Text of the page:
Delivery points are generally the end of a workflow. They represent the point at which the product or service is delivered to the customer. If the Commitment Point is the starting block, the Delivery Point is the finish line. When reviewing performance in Kanban teams, the duration of time between these points (measured as the Lead Time) is a good indicator of team capacity and work efficiency.
Kanban can be more flexible than Scrum and often allows teams to customize how they work. It can be applied on top of existing workflows to gradually improve performance. It helps develop better communication habits with the Kanban board at the center.
DevOps vs. Agile
DevOps has taken the software world by storm as a new approach to software development. It has its roots in Agile and Continuous Integration/Continuous Development approaches to high-speed development and release cycles. Proponents of DevOps often argue that it isn’t an SDLC methodology per se, rather it’s a framework of ideas, values, and principles that can be used to guide development.
That said, the principles of DevOps have found more formal use as a set of practices for software development, leading to the growth of DevOps-based roles and teams. DevOps shares many of Agile’s core values, namely:
- Focusing on customer success
- Encouraging collaboration between teams
- Supporting team self-organization
- Promoting cross-functionality
- Making testing frequent and continuous
DevOps provides an approach to streamlining and optimizing performance throughout the development pipeline. A big part of this is the use of automation to facilitate fast and continuous software releases. DevOps teams often have strong automation infrastructures to support projects from development and testing to configuration and deployment.
Where DevOps really shines is with its impact on collaboration in the SDLC. DevOps practitioners work to break down the walls between Development and IT Operations teams to enable closer cooperation and smoother development. This includes making testing part of development, improving communication collaboration between departments and ensuring that team priorities are aligned toward client success.
While this may be DevOps’ greatest benefit as an approach to software development, it’s also one of the biggest barriers to adoption. The cultural shift necessary to achieve true process transformation can be difficult to enact. This is especially true in organizations with a history of poor collaboration.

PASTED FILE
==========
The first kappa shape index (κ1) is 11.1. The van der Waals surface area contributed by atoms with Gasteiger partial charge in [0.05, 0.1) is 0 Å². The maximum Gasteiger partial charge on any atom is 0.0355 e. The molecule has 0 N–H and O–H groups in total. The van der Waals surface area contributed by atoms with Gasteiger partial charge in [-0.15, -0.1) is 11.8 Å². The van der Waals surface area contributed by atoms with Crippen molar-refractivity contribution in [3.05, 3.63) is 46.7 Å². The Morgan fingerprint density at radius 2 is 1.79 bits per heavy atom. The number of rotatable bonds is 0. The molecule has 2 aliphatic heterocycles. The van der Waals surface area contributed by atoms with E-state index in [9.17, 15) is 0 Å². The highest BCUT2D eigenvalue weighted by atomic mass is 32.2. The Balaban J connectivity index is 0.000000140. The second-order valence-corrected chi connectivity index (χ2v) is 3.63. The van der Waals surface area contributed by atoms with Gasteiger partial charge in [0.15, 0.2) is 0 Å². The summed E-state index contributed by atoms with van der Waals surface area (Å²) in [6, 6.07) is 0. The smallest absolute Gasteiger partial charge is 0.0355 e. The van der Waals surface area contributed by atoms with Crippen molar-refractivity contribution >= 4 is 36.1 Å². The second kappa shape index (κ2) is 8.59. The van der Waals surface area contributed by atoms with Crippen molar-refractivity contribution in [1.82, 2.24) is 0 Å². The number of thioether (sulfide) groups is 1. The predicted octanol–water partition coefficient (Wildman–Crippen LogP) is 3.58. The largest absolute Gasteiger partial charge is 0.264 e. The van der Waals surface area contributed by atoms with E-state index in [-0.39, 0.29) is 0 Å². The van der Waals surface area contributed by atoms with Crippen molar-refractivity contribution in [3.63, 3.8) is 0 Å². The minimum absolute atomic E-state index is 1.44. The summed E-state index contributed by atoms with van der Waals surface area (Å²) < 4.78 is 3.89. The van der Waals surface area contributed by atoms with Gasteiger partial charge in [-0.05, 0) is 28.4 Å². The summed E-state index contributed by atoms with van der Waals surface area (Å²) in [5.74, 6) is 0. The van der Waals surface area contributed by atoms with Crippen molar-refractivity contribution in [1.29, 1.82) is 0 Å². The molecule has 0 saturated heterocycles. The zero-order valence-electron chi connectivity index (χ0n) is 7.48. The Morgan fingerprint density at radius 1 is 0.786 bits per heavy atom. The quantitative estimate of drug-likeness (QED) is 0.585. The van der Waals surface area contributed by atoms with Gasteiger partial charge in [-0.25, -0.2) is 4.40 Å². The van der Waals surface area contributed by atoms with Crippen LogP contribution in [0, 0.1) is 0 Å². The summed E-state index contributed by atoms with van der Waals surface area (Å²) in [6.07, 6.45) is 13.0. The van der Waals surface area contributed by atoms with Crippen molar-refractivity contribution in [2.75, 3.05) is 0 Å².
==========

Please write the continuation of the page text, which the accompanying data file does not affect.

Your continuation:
What other SDLC methodologies are out there?
In the past, there have been several software development methodologies. However, many of these older methodologies are now obsolete thanks to the Agile family of frameworks. One of the more well-known methodologies is the Waterfall model, which rose to popularity in the 1970s and was in use up to the turn of the century.
Other popular methodologies that have since fallen out of mainstream use include:
What factors should you consider when choosing an SDLC Methodology or Framework?
To select the appropriate SDLC methodology or framework for your software development teams, 5 key questions you should ask are:
- Will this methodology and/or framework help address client and stakeholder needs?
- Do we have the technical capabilities to implement this methodology/framework?
- Is it suitable for our team based on their size and relative experience?
- Is it suitable for our teams based on location? (in-office, distributed, etc.)
- Does this methodology/framework work for the type of projects our team does?
While the SDLC options discussed may seem similar, how you use them depends a great deal on your development needs and context.
Remember, the SDLC methodology and underlying framework you choose won’t be a magic bullet to productivity woes. Changing your SDLC might bring certain benefits, but to support ongoing improvements, continuous monitoring and adjustments are necessary. Although monitoring can be challenging, having the right KPIs can help. Check out the top KPIs for tracking development productivity here.
About the authorAlvaro Marinetto
Working as Foreworth’s, Development Director, Alvaro manages the day-to-day activities of the development team. He helps steer the direction of the company’s new feature development as well as their maintenance efforts.More info →